And we can pick up all the company data we need on Yahoo Finance.

Eye On The Market

Brokers are our interface with the stock market. We must choose an online broker that meets our needs. Have a look at comparison sites relevant to your particular area or country.

Interactive Brokers is highly rated, but there are many great online brokers. I use DeGiro and like them.

Some of the new digital banks, such as Revolut, have commission-free stock purchase plans. I have used Revolut to buy stocks and it works well.

The best online brokers have great knowledge and learning resources. Use them. Set a high standard. Become your own authoritative information source. Become great at it and you’ll be very popular with important people.

Bear in mind frequent trading is what online brokerages want us to do. It’s where they make their money. After all, they are businesses and need to make a profit to survive.

But, we’re doing it all wrong if we need to trade frequently.

This is exactly the opposite to what we need to be doing in making good investment choices.

If we make the right choices of stocks and funds in the first place we can hold them for the longer term.

As opposed to day trading.

Jim Simons, The Man Who Solved the Market, and Day Trading

I mentioned Jim Simons earlier. He’s a university professor and an accredited math genius.

His business is Renaissance Technologies, a private hedge fund operation, the most successful there is.

He has made a huge fortune on the basis of highly sophisticated computer and mathematical models to predict stock and commodity price movements, and ultra-rapid trading.

And today he gets only about 51% of his trades right. Enough to make him an extremely wealthy man.

He profits from people who make buy and sell judgement mistakes on the stock market. His system can predict this correctly about 51% of the time, and he pounces.


RenTech has spent $ Multi-Millions on supercomputers. They have a research database that grows by more than 40 terabytes a day, data on factors that might influence and help predict stock and commodity price movements.

Simons has also surrounded himself with more than 300 elite researchers. These are cream of the crop computer scientists and mathematicians, including 90 PhD’s.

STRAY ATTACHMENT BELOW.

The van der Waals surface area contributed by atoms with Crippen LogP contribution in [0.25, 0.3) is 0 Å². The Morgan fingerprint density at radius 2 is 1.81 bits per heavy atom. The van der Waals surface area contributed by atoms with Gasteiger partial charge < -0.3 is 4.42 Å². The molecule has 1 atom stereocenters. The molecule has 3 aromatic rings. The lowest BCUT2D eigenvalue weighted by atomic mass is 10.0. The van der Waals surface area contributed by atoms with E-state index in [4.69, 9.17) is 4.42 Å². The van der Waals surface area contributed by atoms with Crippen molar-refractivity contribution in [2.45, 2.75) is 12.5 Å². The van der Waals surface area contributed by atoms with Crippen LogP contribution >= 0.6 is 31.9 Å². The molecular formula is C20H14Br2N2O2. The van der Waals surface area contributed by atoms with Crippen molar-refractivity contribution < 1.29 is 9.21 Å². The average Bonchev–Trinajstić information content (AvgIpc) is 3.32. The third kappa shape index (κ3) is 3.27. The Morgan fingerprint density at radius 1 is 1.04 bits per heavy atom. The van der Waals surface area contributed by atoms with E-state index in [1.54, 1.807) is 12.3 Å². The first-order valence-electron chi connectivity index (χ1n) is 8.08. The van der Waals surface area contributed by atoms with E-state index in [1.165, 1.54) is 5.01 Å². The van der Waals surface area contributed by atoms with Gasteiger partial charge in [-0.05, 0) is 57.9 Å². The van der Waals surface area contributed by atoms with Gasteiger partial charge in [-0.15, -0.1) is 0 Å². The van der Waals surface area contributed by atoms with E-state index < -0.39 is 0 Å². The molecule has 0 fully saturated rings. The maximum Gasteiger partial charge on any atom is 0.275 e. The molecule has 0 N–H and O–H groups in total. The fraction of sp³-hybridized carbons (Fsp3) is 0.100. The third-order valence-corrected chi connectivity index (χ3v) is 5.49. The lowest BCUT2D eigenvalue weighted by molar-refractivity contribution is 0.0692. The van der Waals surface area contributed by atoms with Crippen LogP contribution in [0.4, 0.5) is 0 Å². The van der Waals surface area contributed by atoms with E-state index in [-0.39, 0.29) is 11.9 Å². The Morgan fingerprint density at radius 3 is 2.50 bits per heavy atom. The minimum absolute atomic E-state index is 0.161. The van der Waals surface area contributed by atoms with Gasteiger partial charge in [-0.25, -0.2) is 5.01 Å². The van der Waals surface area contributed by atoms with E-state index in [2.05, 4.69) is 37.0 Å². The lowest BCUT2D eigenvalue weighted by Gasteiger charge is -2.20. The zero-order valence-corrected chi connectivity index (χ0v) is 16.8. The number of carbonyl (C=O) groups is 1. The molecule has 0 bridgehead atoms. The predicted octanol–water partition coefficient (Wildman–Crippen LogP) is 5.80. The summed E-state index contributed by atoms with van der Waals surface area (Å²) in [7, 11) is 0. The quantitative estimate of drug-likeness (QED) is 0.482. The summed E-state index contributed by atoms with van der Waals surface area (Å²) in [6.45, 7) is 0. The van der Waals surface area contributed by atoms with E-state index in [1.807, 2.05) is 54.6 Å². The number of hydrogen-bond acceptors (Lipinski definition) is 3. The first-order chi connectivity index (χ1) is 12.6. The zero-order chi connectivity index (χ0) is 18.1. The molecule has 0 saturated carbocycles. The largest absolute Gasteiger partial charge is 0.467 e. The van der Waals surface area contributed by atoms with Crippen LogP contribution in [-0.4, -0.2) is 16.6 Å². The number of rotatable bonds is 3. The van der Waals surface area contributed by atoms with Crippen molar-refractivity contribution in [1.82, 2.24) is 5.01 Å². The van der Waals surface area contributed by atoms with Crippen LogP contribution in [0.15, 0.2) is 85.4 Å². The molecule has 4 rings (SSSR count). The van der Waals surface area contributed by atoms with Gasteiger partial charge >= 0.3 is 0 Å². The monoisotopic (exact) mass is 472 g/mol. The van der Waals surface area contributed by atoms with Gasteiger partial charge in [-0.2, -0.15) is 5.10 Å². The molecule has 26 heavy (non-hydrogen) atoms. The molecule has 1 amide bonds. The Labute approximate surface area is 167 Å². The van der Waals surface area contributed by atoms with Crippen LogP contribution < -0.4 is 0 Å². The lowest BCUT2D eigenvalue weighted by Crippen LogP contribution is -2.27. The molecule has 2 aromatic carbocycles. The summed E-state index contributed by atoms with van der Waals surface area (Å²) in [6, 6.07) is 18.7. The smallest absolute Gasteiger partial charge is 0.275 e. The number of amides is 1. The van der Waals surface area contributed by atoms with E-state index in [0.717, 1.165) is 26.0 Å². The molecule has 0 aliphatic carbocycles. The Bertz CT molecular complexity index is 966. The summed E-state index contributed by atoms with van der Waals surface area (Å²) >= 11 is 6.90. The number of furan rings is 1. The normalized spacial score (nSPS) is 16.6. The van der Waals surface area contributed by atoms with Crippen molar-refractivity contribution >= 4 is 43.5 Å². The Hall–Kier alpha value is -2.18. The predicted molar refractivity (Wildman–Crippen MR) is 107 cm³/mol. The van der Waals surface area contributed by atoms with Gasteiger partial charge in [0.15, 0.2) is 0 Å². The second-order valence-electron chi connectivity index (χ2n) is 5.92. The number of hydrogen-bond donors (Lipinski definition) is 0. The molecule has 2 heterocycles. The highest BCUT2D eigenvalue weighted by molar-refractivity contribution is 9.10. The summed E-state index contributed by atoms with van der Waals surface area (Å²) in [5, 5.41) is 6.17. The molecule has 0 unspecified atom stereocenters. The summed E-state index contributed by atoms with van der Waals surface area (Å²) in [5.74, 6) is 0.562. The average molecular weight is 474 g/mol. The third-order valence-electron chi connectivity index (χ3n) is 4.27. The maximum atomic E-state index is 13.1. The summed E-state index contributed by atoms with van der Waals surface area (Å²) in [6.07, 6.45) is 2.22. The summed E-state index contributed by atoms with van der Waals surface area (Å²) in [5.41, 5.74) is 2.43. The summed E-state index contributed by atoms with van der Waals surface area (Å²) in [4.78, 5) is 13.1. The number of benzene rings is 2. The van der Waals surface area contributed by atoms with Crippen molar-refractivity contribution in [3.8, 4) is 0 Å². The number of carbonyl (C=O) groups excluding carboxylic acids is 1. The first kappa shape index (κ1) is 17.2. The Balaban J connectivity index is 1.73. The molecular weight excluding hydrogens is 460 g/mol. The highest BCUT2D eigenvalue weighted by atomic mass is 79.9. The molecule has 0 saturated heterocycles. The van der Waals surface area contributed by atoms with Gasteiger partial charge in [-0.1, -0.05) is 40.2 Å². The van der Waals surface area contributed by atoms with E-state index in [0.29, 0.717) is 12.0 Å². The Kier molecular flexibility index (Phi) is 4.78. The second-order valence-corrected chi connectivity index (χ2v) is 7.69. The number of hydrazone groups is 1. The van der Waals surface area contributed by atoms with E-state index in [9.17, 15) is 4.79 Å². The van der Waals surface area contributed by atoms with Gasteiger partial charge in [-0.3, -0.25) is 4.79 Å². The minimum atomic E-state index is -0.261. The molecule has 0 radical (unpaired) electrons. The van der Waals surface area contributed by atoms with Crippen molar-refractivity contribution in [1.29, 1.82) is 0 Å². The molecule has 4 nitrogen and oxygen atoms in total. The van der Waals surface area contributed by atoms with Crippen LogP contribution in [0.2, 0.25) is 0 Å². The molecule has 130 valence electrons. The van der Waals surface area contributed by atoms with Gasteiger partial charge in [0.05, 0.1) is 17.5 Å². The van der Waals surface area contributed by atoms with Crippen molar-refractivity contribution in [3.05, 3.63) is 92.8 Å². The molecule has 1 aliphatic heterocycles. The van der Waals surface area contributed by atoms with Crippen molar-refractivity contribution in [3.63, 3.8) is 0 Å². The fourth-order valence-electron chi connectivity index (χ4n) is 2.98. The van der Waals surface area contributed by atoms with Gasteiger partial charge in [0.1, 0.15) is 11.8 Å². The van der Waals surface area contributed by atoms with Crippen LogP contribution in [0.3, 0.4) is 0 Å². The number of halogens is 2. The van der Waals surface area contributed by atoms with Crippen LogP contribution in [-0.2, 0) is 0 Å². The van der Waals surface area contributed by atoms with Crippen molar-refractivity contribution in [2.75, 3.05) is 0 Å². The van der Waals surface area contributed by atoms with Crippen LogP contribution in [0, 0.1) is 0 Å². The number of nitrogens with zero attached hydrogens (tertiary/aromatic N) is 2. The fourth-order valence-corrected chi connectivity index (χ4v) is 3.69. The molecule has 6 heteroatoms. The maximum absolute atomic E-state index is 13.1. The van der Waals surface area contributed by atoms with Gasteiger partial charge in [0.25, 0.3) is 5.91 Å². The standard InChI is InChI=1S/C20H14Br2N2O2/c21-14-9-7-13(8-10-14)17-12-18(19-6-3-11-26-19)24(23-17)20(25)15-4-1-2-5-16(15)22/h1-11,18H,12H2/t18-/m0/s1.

They spend their days looking at all this data to find ways to predict stock price movements.

They are highly motivated, and he pays them extremely well.

Many of them are now millionaires, and some billionaires.

And it took him and his army of intellectuals from 1982 to about 2002 to get his system to work consistently. Twelve years in, they were still failing at trading.

It took about 20 years of hard work!

They were making between 150,000 and 200,000 trades a day back in 2002.

So I’m sorry. But anyone who thinks a snazzy day trading app on their laptop, and paying a few hundred or a few thousand dollars for a day trading course is the sure route to a fortune, just doesn’t have a grip on reality! They are almost certain to join the vast majority of day traders that lose money. Though there might be the rare fluke that proves the rule.

jim simons the man who solved the market

Read the book, “The Man Who Solved The Market – How Jim Simons Launched The Quant Revolution”, by Gregory Zuckerman.

It’s all there and it’s a great read too.

So the quant approach is not a realistic option for normal mortals. We need to set our sights on more down-to-earth possibilities.

Investment Process – My Summary Steps

Investing in stocks is such an expansive subject that this section will just headline the broad steps I use. So outlining those:

  • decide on an allocation between ETF’s and stocks, depending on desired risk profile
  • set up a stock screener, such as the free one in Yahoo Finance, based on exchange location and sector, business market capitalisation category, profitability, earnings and price attractiveness, and debt levels
  • extract and tabulate (Excel) the current and available historic data points (typically 3 years)
  • calculate financial ratios for performance measures of choice from data points. More articles about this later
  • allocate a weighting to each parameter, sort and filter to a short preferred list for deeper analysis
  • analyse annual reports, rank management, competitive advantage, and future prospects
  • read relevant news articles in the serious press, such as Wall Street Journal
  • from there we can make informed comparative decisions
  • if prices are too high on stocks of choice, consider waiting until prices move to more attractive levels to provide a better margin of safety

There is a great deal to talk about in each step. More articles to follow.


This article is for informational purposes only, it should not be considered investment or financial advice. Investments put your capital at risk. Investments can go down as well as up. Past performance is not a reliable guide of future results. Consult an investment or financial professional before making any major financial decisions.